May 15, 2012
Brazilian Corn Production Estimated at 80 million tons by 2020
During the recent Agrishow 2012, a group of corn producers, corn processors, and end users gathered to lay out goals for a compressive plan of action for the long-term growth of the corn industry in Brazil. Led by the Brazilian Association of Corn Producers (Abramilho), the group wants to build on the success of what is anticipated to be a new record corn production in Brazil in 2011/12.
Abramilho plans to develop this compressive strategy by including every stakeholder connected with corn production in Brazil including: corn producers, public and private researchers, suppliers of inputs such as seed, fertilizers, chemicals, transportation companies, storage providers, processors, exporters, food producers, as well as producers of poultry, swine, and beef.
The plan is to stimulate the production of corn in Brazil from its present level of approximately 65 million tons to at least 80 million tons by the year 2020. They feel the demand for corn, both domestically and internationally, will easily be able to absorb the increased production. In fact, livestock producers in southern Brazil have been complaining since the last time that corn prices spiked in 2008 that greater corn production was needed in order to hold down their feed costs.
Even Brazil's beef industry is ramping up its consumption of corn. Brazil's beef production used to be nearly entirely grass-fed, but the number of cattle on-feed has increased greatly in recent years for two reasons. First, farmers in Brazil have been converting pastureland into additional row crop production as a way to primarily increase their soybean and corn production. This avoids the necessity of clearing new land which is becoming increasingly more complicated in Brazil due to stricter environmental regulations. Since less pasture is available, ranchers have been turning to feedlots to supplement their production.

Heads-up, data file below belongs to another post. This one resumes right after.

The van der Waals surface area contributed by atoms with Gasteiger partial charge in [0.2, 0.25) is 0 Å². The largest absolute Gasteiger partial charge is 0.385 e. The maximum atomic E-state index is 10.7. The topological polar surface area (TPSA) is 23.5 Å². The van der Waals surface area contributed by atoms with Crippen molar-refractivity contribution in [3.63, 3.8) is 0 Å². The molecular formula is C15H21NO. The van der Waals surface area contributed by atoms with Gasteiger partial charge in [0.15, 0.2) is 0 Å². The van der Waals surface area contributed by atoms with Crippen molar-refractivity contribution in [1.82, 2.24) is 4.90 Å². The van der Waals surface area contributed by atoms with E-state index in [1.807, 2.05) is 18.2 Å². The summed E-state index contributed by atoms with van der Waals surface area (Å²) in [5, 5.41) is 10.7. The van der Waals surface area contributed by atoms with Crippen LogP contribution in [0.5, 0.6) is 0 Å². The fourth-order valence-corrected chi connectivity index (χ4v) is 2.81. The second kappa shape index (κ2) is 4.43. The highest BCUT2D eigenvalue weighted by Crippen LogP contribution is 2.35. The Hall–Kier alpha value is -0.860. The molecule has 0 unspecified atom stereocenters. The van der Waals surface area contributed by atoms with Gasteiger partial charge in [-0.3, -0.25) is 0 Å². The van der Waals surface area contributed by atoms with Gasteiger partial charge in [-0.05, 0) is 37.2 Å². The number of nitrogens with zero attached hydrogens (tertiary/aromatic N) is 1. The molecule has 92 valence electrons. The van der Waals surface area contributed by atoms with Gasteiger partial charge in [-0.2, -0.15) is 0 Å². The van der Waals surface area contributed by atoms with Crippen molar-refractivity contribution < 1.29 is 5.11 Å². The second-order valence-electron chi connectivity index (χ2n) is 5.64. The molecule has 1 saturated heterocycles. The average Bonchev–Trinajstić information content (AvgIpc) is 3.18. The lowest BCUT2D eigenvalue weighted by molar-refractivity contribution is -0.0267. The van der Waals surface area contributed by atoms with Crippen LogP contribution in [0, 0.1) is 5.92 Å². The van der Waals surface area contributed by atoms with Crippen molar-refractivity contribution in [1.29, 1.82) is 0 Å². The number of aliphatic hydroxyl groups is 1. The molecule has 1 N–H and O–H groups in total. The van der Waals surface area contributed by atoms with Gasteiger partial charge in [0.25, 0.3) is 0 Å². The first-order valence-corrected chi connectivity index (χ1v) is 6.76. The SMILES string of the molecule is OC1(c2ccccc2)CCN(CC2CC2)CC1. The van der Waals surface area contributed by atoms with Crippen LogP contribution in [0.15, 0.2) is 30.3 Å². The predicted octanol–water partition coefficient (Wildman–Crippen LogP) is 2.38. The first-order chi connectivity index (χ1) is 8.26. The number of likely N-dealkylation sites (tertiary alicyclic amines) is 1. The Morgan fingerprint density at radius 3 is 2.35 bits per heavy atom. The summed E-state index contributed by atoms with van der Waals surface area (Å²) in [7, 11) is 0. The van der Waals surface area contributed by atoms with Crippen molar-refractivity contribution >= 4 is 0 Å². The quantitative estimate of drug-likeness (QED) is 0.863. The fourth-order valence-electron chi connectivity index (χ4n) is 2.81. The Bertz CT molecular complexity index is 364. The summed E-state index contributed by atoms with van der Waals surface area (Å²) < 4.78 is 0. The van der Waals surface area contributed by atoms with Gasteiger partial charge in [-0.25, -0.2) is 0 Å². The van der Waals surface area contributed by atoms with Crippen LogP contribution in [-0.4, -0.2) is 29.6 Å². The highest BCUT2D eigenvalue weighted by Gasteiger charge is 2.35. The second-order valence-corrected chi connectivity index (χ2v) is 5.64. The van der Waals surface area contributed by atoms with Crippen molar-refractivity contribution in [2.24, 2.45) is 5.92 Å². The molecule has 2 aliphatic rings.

Secondly, increased safrinha corn production has made more corn readily available in traditional cattle ranching areas of the country. With more corn available locally, these feedlot operations have become more viable.
The first action Abramilho wants to see occur is for Embrapa to conduct the type of research that is necessary to increase corn production in all regions of the country, especially in traditional corn deficit regions such as southern Brazil where much of the livestock production is concentrated.
In addition to corn research, Embrapa also includes grain sorghum in its research program. Brazil is not a major producer of grain sorghum, but sorghum is an important alternative for safrinha corn production. If safrinha corn cannot be planted in a timely manner, grain sorghum would be a better alternative because it can prosper with less rainfall than corn. It is more tolerant to dry conditions and suitable for this second crop production.